On November 17, 2010, the Senate is scheduled to hold a cloture vote on the Paycheck Fairness Act, S. 3772. The Paycheck Fairness Act would amend the portion of the Fair Labor Standards Act (”FLSA”) known as the “Equal Pay Act” that prohibits differentials in pay between employees of the opposite sex unless those differentials “are based on any other factor other than sex.”
The bill amends this language to require that any pay differential be based only on certain “bona fide factors” such as education, training or experience. Such bona fide factors must also be consistent with “business necessity.” In addition, the bill provides for compensatory damages, and, in certain circumstances, punitive damages for Equal Pay Act claims. The bill also provides for opt-out class actions for Equal Pay Act suits under the FLSA, as opposed to opt-in class actions, and requires that the EEOC collect pay information data from employers relating to employees’ sex, race and national origin.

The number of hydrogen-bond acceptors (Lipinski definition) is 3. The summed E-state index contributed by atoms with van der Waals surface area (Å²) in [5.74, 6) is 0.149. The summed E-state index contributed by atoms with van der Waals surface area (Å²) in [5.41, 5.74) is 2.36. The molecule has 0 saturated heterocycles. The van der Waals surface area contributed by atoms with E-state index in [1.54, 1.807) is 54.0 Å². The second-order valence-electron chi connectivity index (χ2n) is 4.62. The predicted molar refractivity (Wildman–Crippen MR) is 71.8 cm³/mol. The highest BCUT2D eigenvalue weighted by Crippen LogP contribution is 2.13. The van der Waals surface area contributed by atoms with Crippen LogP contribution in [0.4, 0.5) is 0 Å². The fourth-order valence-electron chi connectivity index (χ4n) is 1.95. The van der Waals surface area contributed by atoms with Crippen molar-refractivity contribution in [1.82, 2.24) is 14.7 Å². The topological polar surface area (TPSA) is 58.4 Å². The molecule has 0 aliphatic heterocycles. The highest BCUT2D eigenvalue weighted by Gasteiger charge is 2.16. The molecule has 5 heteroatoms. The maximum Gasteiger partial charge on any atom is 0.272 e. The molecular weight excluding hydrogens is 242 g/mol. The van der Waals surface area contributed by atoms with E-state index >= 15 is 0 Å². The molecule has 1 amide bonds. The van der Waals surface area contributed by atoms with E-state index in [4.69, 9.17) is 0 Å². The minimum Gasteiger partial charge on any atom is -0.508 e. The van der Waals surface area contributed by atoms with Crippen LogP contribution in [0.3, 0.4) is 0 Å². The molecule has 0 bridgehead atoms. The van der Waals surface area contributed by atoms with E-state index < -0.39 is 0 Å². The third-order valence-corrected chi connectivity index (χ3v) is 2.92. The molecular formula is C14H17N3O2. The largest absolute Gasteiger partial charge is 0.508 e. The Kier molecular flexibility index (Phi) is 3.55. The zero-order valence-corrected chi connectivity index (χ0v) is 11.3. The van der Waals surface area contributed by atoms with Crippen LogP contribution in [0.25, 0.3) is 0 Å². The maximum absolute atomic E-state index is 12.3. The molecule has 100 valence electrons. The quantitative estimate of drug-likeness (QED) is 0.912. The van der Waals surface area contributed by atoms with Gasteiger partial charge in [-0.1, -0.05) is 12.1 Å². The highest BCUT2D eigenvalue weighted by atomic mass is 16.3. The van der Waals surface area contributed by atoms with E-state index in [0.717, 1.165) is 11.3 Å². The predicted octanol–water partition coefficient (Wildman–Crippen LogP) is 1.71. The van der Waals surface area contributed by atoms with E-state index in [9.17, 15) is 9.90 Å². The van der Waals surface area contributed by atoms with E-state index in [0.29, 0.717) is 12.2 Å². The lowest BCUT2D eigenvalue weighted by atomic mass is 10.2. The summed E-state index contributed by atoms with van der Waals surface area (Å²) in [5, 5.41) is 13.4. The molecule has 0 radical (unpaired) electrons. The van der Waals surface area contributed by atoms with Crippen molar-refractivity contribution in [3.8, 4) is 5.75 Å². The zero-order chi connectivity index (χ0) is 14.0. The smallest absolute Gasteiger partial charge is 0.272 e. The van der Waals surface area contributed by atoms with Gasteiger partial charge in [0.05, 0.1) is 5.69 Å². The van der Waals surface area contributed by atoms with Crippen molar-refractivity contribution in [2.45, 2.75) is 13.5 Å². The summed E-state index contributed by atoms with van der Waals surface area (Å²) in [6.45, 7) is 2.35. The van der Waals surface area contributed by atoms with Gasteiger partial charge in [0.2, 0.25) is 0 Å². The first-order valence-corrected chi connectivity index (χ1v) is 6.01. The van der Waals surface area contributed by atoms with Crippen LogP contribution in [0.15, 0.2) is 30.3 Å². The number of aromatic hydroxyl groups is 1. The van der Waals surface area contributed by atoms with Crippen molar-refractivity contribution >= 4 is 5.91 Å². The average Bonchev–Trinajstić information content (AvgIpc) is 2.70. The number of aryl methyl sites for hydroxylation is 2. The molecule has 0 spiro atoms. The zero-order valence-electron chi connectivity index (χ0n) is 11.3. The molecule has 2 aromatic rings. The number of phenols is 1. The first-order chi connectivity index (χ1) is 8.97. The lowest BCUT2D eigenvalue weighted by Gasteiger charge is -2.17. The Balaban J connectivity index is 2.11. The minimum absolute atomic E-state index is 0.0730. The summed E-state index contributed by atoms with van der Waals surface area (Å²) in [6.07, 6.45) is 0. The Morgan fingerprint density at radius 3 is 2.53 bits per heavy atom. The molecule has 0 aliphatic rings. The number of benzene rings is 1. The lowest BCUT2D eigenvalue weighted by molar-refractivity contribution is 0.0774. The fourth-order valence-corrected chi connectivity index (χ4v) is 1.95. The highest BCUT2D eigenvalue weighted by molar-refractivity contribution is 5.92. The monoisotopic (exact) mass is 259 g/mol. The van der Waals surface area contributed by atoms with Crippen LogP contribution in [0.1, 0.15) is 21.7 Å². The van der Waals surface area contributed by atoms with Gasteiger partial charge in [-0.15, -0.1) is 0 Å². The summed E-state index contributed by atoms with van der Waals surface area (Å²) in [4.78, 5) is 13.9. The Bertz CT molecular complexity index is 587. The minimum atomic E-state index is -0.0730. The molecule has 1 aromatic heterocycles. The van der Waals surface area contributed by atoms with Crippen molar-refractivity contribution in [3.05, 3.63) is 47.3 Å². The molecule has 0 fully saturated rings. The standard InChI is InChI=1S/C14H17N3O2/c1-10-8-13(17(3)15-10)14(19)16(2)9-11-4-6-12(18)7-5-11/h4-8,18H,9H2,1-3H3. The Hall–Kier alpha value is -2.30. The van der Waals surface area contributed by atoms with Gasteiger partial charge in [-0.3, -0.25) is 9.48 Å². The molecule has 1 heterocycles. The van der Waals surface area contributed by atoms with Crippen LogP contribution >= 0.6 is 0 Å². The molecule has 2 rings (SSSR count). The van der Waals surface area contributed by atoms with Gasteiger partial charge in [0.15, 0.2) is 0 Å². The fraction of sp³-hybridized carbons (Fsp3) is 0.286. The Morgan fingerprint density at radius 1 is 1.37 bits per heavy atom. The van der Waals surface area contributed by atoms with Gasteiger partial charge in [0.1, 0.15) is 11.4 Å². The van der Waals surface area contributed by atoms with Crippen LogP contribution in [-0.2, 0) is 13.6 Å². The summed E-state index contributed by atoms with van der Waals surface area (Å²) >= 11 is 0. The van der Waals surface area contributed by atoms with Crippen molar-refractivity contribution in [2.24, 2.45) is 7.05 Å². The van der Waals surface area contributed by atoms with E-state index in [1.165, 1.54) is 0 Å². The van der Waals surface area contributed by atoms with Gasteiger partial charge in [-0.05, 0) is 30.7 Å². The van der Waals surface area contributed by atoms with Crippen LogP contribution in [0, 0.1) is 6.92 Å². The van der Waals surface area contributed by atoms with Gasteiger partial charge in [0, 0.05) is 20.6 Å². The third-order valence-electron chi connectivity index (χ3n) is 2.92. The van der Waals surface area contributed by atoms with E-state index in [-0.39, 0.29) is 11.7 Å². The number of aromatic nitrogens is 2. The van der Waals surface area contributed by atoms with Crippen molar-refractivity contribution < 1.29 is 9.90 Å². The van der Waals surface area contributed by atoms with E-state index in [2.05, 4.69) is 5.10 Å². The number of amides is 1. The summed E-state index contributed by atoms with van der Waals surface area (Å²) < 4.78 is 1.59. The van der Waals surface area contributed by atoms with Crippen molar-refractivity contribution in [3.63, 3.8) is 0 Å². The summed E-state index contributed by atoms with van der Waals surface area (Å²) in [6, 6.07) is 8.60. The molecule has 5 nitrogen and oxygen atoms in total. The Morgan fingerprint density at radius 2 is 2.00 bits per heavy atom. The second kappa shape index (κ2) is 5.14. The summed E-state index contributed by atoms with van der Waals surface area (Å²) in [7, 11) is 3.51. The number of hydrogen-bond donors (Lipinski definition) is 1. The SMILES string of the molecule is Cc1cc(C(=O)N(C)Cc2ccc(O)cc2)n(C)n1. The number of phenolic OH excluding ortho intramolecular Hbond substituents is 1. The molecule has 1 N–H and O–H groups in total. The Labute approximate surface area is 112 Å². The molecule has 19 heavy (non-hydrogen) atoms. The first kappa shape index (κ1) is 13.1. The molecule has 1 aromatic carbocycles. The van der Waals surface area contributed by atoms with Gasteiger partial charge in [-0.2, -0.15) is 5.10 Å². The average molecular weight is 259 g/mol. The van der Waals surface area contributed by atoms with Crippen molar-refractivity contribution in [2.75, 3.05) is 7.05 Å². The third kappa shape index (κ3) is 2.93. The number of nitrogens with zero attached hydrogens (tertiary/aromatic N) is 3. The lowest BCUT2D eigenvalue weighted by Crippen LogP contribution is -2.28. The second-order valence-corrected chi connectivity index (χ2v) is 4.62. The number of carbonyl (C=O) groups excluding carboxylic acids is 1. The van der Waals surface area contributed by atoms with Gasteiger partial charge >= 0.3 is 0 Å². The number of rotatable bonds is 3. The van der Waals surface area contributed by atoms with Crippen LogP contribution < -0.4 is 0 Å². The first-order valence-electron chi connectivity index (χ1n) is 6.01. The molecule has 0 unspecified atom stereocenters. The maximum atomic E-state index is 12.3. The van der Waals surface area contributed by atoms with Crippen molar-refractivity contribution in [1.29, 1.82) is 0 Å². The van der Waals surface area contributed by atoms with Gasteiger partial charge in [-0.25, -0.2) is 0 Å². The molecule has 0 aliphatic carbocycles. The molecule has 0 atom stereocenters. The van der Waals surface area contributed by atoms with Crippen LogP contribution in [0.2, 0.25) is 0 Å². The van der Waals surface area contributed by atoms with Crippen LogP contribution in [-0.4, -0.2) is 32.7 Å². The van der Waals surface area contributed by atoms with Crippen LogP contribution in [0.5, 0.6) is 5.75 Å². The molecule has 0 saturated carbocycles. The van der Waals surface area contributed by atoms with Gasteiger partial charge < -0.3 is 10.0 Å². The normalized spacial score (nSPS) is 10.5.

The Paycheck Fairness Act was previously introduced in the Senate by Senator Clinton (D-NY) as S. 766. However, no action was taken on the bill. The bill was subsequently reintroduced by Senator Harry Reid (D-NV) on September 13, 2010. The Paycheck Fairness Act was introducted in the House as H.R. 12, and passed the House by a vote of 256 to 163 on January 9, 2009, the same day that the House passed the Lily Ledbetter Fair Pay Act. The President has previously indicated his support for the bill.